OMAHA & LINCOLN, Nebraska (June 24, 2020)—For the third straight year, the University of Nebraska system is ranked among the top 100 academic institutions worldwide in earning U.S. patents.
A newly released report from the National Academy of Inventors and Intellectual Property Owners Association lists the NU system at No. 65, a 14-spot improvement from the previous year. The ranking reflects the 44 patents granted in 2019 by the U.S. Patent and Trademark Office to the University’s technology transfer offices: UNeMed and her sister office NUtech Ventures in Lincoln. UNeMed is the technology transfer office for UNMC and UNO.
“The University of Nebraska’s culture of innovation grows stronger and stronger year after year” said UNeMed president and CEO, Michael Dixon, Ph.D. “The ongoing creativity from our inventors only proves it, and will soon pay dividends not just to our overall health, but throughout the ecosystem as the backbone of some new high-growth, high-wage Nebraska companies.”
Patents allow UNeMed and NUtech Ventures to work with faculty, staff and students to bring research and innovations in areas like biotechnology, agriculture, healthcare, engineering and others to the marketplace. The results are new startup companies, jobs and university-licensed products that grow the economy and improve quality of life.
“It’s always gratifying to see the University of Nebraska land on lists like this,” Dixon said. “But it’s also important to realize that patents are but one tool for us as we try to help these discoveries and innovations move forward. Patents are great, but that just the beginning for us and NUtech.”
Often, a patent can attract collaborative partnerships that help finance and support additional research and development of University technologies. Right now, 71 percent of UNeMed’s patent portfolio is licensed for further development.
Of UNeMed’s 21 issued U.S. patents last year, 17 were licensed to nine different companies.
“What that means is that’s 17 technologies that are getting the additional support they need for further development,” Dixon said. “In a nutshell, that’s why we exist: To help push University innovations as far down the development road as possible.”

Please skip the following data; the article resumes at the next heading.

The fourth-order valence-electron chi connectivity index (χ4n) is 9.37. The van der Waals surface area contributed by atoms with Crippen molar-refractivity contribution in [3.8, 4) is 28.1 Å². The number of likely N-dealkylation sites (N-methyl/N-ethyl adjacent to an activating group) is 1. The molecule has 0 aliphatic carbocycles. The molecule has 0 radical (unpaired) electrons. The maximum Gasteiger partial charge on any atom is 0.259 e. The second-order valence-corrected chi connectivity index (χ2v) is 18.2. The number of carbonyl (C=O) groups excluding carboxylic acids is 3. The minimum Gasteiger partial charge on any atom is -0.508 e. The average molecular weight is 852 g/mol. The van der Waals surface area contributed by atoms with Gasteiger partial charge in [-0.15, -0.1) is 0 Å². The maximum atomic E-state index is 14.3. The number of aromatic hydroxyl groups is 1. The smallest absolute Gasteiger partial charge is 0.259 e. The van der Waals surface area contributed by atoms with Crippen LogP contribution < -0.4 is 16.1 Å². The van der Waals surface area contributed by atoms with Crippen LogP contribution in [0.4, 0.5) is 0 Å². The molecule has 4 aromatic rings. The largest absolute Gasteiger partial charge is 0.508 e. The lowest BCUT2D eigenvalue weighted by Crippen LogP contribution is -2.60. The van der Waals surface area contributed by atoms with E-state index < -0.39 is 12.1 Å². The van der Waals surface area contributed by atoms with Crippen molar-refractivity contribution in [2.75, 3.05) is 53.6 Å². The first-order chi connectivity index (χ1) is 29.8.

Among the companies that licensed UNeMed’s issued patents, seven are Nebraska startups, including Radux Devices.
Radux developed a device that helps physicians avoid the muscoskeletal stresses and injuries common for interventional radiologists. Developed by Greg Gordon, a former UNMC interventional radiologist, the device improves the ergonomics of catheter management during fluoroscopic procedures. It now serves as the basis for Omaha-based startup company Radux Devices, which is manufacturing and selling multiple FDA-approved medical devices that help improve safety and quality for both patients and physicians.
Seven patents are related to the groundbreaking surgical robots created by co-inventors Shane Farritor, Ph.D., and former UNMC surgeon, Dmitry Oleynikov, M.D. So far, Virtual Incision has raised more than $50 million, and has already succeeded in early human trials as it approaches FDA clearance.
Another licensed and patented technology is also approaching FDA approval: A hemodialysis catheter invented by nephrologist Marius Florescu, M.D. Licensed to Chrysalis Medical, the new catheter contains a small balloon that can expand to break up the kind of tissue that often forces physicians to replace catheters.
Yet another licensed technology that earned patents in 2019 was in collaboration with Vireo Systems, which operates a manufacturing facility in Plattsmouth, Neb. Vireo makes and sells health supplements such as UNMC’s creatine ethyl-ester and creatine hydrochloride compounds. They are both sold globally under the brand names “CON-CRET” and “AminoActiv,” respectively.
Two more patents are continued testament to the creativity of Sam Sanderson, Ph.D., who suddenly passed away in 2017. His startup company, Prommune, along with his co-inventor, Joe Vetro, Ph.D., are developing immune-stimulating peptides that can boost the human immune system to fight deadly infections.
“All these technologies will help improve the quality of life for countless people over the coming years,” Dixon said. “That’s fantastic, but another result is the juice they add to Nebraska’s economic engine. Those home-brewed innovations create new industry and produce the kind of high-paying jobs that can really boost the local and state economy.”